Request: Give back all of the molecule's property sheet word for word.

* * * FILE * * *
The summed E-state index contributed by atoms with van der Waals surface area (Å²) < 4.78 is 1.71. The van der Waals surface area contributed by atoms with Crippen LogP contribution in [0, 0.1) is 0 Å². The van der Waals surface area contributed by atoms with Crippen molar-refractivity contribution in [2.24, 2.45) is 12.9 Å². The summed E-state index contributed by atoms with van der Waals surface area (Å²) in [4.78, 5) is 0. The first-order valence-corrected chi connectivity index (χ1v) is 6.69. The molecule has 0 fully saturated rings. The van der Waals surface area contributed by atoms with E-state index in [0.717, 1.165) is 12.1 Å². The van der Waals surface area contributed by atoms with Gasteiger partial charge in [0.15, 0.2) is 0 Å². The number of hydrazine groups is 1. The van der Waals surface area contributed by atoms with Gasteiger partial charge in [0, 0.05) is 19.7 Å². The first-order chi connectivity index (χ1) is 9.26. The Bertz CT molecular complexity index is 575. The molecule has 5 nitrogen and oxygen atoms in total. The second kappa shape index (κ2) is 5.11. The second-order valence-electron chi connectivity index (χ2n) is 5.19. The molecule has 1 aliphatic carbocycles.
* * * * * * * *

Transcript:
The summed E-state index contributed by atoms with van der Waals surface area (Å²) < 4.78 is 1.71. The van der Waals surface area contributed by atoms with Crippen LogP contribution in [0, 0.1) is 0 Å². The van der Waals surface area contributed by atoms with Crippen molar-refractivity contribution in [2.24, 2.45) is 12.9 Å². The summed E-state index contributed by atoms with van der Waals surface area (Å²) in [4.78, 5) is 0. The first-order valence-corrected chi connectivity index (χ1v) is 6.69. The molecule has 0 fully saturated rings. The van der Waals surface area contributed by atoms with E-state index in [0.717, 1.165) is 12.1 Å². The van der Waals surface area contributed by atoms with Gasteiger partial charge in [0.15, 0.2) is 0 Å². The number of hydrazine groups is 1. The van der Waals surface area contributed by atoms with Gasteiger partial charge in [0, 0.05) is 19.7 Å². The first-order chi connectivity index (χ1) is 9.26. The Bertz CT molecular complexity index is 575. The molecule has 5 nitrogen and oxygen atoms in total. The second kappa shape index (κ2) is 5.11. The second-order valence-electron chi connectivity index (χ2n) is 5.19. The molecule has 1 aliphatic carbocycles.